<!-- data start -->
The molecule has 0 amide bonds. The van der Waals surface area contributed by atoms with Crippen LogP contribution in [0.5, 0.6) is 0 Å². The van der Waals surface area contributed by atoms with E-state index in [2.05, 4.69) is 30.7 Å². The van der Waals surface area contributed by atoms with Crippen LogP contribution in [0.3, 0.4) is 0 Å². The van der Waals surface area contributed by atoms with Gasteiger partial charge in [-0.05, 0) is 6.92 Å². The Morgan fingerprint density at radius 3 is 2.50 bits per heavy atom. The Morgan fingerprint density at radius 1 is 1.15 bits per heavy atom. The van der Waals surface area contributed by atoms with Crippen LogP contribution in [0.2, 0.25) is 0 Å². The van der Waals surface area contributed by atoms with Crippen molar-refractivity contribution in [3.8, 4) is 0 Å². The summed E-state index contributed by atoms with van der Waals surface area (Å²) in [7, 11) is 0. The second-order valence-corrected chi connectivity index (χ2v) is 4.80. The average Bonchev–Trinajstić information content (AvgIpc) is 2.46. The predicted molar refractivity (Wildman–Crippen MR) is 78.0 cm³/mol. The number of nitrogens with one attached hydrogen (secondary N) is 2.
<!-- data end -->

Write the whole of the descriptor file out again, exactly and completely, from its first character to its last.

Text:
The molecule has 0 amide bonds. The van der Waals surface area contributed by atoms with Crippen LogP contribution in [0.5, 0.6) is 0 Å². The van der Waals surface area contributed by atoms with E-state index in [2.05, 4.69) is 30.7 Å². The van der Waals surface area contributed by atoms with Crippen LogP contribution in [0.3, 0.4) is 0 Å². The van der Waals surface area contributed by atoms with Gasteiger partial charge in [-0.05, 0) is 6.92 Å². The Morgan fingerprint density at radius 3 is 2.50 bits per heavy atom. The Morgan fingerprint density at radius 1 is 1.15 bits per heavy atom. The van der Waals surface area contributed by atoms with Crippen LogP contribution in [0.2, 0.25) is 0 Å². The van der Waals surface area contributed by atoms with Crippen molar-refractivity contribution in [3.8, 4) is 0 Å². The summed E-state index contributed by atoms with van der Waals surface area (Å²) in [7, 11) is 0. The second-order valence-corrected chi connectivity index (χ2v) is 4.80. The average Bonchev–Trinajstić information content (AvgIpc) is 2.46. The predicted molar refractivity (Wildman–Crippen MR) is 78.0 cm³/mol. The number of nitrogens with one attached hydrogen (secondary N) is 2.